For many of us, the idea of white-coated lab technicians growing our food in petri dishes is more than a little unsettling.

Meat is muscle, and scientists know how to grow that in a lab

Meat is just muscle, and scientists have discovered how to take a painless sample of cells from a cow, chicken, pig, or fish, and by feeding these cells a cocktail of nutrients and GMO proteins, get them to divide and grow. This kind of biotech was once cutting-edge, but since the early experiments with cultured proteins by Mark Post, a professor of vascular physiology at Maastricht University in the Netherlands, researchers have refined their techniques. They can now produce ‘clean’ proteins that are approaching the taste and texture of their natural counterparts.

Even though he’s a vegan, Ryan Bethencourt, the co-founder of IndieBio, a biotech accelerator focused on clean food, doesn’t expect people to renounce their taste for meat. He just wants to satisfy this demand in a way that doesn’t kill the planet or harm the animals. Offering $250,000 to startups, he backs big money and big ideas. “Anything that falls in between – forget about it,” he says.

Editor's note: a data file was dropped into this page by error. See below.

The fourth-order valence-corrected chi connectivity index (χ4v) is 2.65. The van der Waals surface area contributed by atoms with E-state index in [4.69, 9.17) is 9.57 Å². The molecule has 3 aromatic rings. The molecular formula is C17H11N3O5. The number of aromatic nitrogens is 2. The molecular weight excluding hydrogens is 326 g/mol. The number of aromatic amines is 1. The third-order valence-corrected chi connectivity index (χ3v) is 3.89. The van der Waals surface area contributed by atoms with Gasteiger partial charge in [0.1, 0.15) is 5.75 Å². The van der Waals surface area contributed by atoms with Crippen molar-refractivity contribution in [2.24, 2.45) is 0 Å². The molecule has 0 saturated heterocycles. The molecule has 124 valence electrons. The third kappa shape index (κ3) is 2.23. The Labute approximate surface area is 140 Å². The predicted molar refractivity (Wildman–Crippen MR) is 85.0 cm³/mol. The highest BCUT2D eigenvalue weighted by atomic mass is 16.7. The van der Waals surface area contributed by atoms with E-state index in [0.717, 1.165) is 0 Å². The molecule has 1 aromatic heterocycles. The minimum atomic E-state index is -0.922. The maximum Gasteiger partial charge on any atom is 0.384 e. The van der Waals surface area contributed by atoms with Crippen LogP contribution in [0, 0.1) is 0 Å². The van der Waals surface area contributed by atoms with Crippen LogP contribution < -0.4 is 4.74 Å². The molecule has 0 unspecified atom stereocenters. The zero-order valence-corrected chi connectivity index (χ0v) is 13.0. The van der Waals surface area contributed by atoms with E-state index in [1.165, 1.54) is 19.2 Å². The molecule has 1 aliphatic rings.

Memphis Meats and Finless Foods – clean food superstars

Memphis Meats is one the most celebrated successes backed by IndieBio. Uma Valeti, its CEO, wants to save the animals and the planet. They’re working on techniques to continuously divide harvested cells, meaning that, in the future, they’ll only need one sample – ever. She told the Guardian that their “goal is to entirely remove the animal from the meat production process”. Cultured beef may not seem like a planetary solution, but Valeti wants to change your mind. “If the US switched to Memphis Meats beef”, she explains, “we would expect the greenhouse gas reduction to be like taking almost 23 million cars off the road. One burger could save the amount of water used in 51 showers.”

Mike Selden, the CEO of Finless Foods, is another IndieBio entrepreneur. His company is developing clean fish, growing this protein in a brewery-like environment. He urges you not to confuse cultured proteins with synthetic and unnatural food. What they’re doing, he argues, is really no different than making beer, bread, cheese, or wine – none of which are found in nature. But Selden has hit a (temporary) snag. His goal is to eliminate animal suffering, but his fish need foetal bovine serum to encourage cell division. That means lots of suffering calves. “It’s about $500 a litre, and it’s totally against the mission of our company,” says Selden. “We’re trying to make food that doesn’t harm animals and this is kind of doing the opposite.”